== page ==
12 January 2015

Folk In Those Stories Had Lots of Chances Of Turning Back, Only They Didn't

I wasn't supposed to write an entire post about my obsession with Middle-earth but then just like how junkies of whatever sorts undergo closure to treat their obsessions, I've to put a dot on my month long The Hobbit - LOTR movies and books marathon by quickly gushing over them here.

 photo IMG_5519_zpsfd338fb5.jpg
Top: Zara | Necklace: from Bangkok | Shoes: Skechers | Skirt: Zara | Sunglasses: Ray-ban

These photos were taken last 8 December. Almost all classes all over the country were suspended then leaving the streets bereft of the usual Manila traffic, which my Dad and I took opportunity of. We drove all the way to Clark to oversee some of his pressing projects there. I tagged along because I'm an opportunistic little daughter who saw this chance as a way to sweet-talk my Dad into buying me all the stuff I believe I need (but really do not. As he said, "I'm not working so hard just to buy you your fur vest when it's not practical in the kind of climate we have" but as always, I got what I wanted.) hahahahaha

 photo IMG_5511_zps006d9ebd.jpg
It emotionally drains me just thinking of seeing the end of The Hobbit. (Come on, admit it. We all probably have a fanclub we've sworn allegiance to.) Long before I became a fan of the Harry Potter series, I was already obsessing heavily on J.R.R. Tolkien's Lord of the Rings. All my brothers, my uncles, and my boy-cousins dragged me to the cinemas to watch the first three instalments and successfully turned me into another Middle-earth geek. When the great Peter Jackson translated The Hobbit into movies two years ago, the fans club in my family was resurrected. For purposes of this post, I'm focusing on the films over the books. I've read all 3 of the LOTR and The Hobbit but when I saw Jackson's idea of them, I was completely won over. The books were great, what with all of Tolkien's lovely words and ideas that are difficult to translate into action, but Jackson's was legendary on its own as well.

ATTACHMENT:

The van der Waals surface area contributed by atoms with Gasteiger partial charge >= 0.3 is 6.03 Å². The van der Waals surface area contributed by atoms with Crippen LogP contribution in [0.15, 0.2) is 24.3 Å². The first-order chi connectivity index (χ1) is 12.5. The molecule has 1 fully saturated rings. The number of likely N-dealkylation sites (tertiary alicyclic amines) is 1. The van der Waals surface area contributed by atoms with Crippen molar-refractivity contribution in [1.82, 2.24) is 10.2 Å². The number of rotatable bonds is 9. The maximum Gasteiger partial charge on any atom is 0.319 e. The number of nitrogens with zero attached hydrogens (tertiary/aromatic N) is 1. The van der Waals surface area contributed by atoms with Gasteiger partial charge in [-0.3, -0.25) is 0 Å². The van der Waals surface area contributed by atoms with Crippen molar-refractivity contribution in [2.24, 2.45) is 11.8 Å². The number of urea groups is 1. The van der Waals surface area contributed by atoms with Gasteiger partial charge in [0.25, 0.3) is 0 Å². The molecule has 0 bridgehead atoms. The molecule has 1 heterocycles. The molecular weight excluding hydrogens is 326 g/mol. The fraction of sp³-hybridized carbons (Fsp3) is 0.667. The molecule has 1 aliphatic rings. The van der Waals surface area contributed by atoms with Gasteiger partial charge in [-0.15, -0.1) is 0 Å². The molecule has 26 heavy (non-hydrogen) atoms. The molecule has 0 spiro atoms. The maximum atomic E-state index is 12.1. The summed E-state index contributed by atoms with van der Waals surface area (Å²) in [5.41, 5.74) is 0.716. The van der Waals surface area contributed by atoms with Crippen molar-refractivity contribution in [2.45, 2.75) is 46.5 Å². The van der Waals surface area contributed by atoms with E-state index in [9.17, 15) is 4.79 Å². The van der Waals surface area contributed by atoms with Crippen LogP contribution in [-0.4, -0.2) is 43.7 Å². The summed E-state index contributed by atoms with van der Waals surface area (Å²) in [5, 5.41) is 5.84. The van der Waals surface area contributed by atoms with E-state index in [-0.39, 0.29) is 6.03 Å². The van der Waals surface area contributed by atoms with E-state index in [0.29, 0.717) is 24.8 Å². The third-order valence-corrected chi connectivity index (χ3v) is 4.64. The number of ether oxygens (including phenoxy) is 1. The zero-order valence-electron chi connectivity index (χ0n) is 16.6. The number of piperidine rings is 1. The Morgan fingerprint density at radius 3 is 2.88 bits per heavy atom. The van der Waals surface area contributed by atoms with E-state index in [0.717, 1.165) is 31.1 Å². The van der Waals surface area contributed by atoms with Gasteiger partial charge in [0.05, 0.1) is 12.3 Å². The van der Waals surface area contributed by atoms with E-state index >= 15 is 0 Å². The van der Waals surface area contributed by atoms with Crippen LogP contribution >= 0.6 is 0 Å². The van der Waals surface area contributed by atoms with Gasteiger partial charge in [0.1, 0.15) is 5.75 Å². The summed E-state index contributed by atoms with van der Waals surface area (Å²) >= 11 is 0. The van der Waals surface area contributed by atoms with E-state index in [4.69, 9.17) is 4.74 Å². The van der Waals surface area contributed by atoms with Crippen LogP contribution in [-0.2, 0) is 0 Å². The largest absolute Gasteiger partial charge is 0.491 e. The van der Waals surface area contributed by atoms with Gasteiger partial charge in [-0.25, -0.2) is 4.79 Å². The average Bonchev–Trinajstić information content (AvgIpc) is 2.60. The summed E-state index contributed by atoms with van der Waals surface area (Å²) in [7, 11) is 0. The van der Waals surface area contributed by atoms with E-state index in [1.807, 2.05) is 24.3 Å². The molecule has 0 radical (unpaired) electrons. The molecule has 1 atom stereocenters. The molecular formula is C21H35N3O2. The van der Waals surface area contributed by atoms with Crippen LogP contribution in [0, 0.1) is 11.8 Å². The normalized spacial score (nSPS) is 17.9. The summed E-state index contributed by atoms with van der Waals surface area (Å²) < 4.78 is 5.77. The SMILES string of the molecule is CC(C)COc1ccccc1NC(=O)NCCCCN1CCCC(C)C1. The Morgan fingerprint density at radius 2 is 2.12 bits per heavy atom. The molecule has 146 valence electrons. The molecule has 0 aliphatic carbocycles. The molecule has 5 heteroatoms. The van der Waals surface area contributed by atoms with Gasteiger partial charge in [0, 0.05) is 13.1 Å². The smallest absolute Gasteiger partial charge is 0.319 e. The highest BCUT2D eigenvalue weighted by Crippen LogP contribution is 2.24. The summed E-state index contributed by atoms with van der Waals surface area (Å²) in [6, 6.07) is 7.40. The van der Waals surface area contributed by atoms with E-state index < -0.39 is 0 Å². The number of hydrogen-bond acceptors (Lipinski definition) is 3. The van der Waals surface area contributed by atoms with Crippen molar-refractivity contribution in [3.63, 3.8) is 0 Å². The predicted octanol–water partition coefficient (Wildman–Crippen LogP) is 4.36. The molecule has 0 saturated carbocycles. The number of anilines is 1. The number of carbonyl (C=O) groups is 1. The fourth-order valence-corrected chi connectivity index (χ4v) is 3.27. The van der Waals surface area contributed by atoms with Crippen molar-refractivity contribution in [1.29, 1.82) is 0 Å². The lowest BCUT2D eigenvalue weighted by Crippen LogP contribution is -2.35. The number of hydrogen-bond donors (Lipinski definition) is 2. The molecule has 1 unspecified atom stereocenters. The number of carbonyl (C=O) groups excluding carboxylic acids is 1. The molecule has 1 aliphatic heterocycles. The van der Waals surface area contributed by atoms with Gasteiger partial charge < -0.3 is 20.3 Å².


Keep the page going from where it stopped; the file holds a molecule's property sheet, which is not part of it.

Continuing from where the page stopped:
As if hearing Pippin's song in the Return of the King played as the background music for the trailer of The Battle of the Five Armies wasn't enough to get me emotionally invested, the movie used Pippin's voice once more to sing the final farewell song played at the end credits of the last movie. By then, I was already sobbing in the movie house, to my brother's dismay.
 photo IMG_5528_zps5aa5c745.jpg
On a scale of 1 to Stephen Colbert, I'm not really sure where I stand as a fan. But I can lengthily explain why the wise Gandalf couldn't do the missions (... quest... thing) in both The Hobbit and Lord of the Rings or why the eagles only showed up at the last minute. Or the name of Gandalf's horse and sword. Or the riddle behind Gandalf's famous "Fly, you fools" line. Or other not so obvious occurrences and objects concerning not only Gandalf but the other characters as well. I'll gladly discuss themes in the books and films with anyone, seriously. There are plenty of conventions where fans gather in the US and UK and I'm very positive that if I ever get the chance to be there, I'll proudly wear a costume. No, really.

 photo IMG_5521_zpsb11cde0e.jpg
I understand why there was an uproar amongst the Tolkien fans when the character of Tauriel was introduced in The Desolation of Smaug (which, by the way, is my favorite among the Hobbit trilogy). She didn't spring forth from Tolkien's mind, instead she came from Jackson's interpretation of Tolkien's Middle-earth world. Nonetheless, I like her and how substantial the films made her character out to be. Seeing a female persona in an otherwise male-dominated world is empowering. Not to mention, her existence provided a romantic plot to the story.  Besides, I believe the main plot wasn't altered substantially and some of the poignant scenes and lines in the books of all the Middle-earth stories were included. Every battle with the Orcs and the Goblins were theatrically orchestrated injected with Legolas and Gimli's humorous competition against each other (in LOTR), that instead of my usual recoiling response to war scenes, I enjoy every death on the battle field (The battle of Helm's Deep or The Battle of Hornburg is my favorite sequence from the 6 movies but I used a photo from The Battle of Pelennor Fields as emphasis).

Knowing that the character you've rooted for from the start will eventually get killed doesn't lessen the impact once you actually see it. Although the circumstances of the characters' death were different from what happened in the book, the end-result was the same so cut Jackson some slack, you high and mighty Tolkien fanatics. I wasn't so invested in Kili in the book but who wouldn't like Tolkien's version of Kili?
 photo Tolkien2_zps3c6bdcc2.jpg
 photo IMG_5507_zps1e3ba4d2.jpg
 photo Tolkien_zps5abfe90e.jpg
 photo Tolkien3_zps9098eb6a.jpg
images from Iconic Fictional Characters

The thing with epic adventures is that, they leave a mark. Sometimes it completely intertwines with the rest of our lives, other times it becomes a constant reminder in a form of a scar, tattoo, or deformity of what we've underwent at a certain time. Very seldom does it leave us. And very seldom does it not make us evaluate where we currently stand.

I'm not yet ready to bid Middle-earth farewell. For now, let me go back to doing my LOTR marathon then cap everything off with Billy Boyd's The Last Goodbye to shed some more tears. Peace out!

No comments:

Post a Comment

Go ahead, make my day :)

Related Posts Plugin for WordPress, Blogger...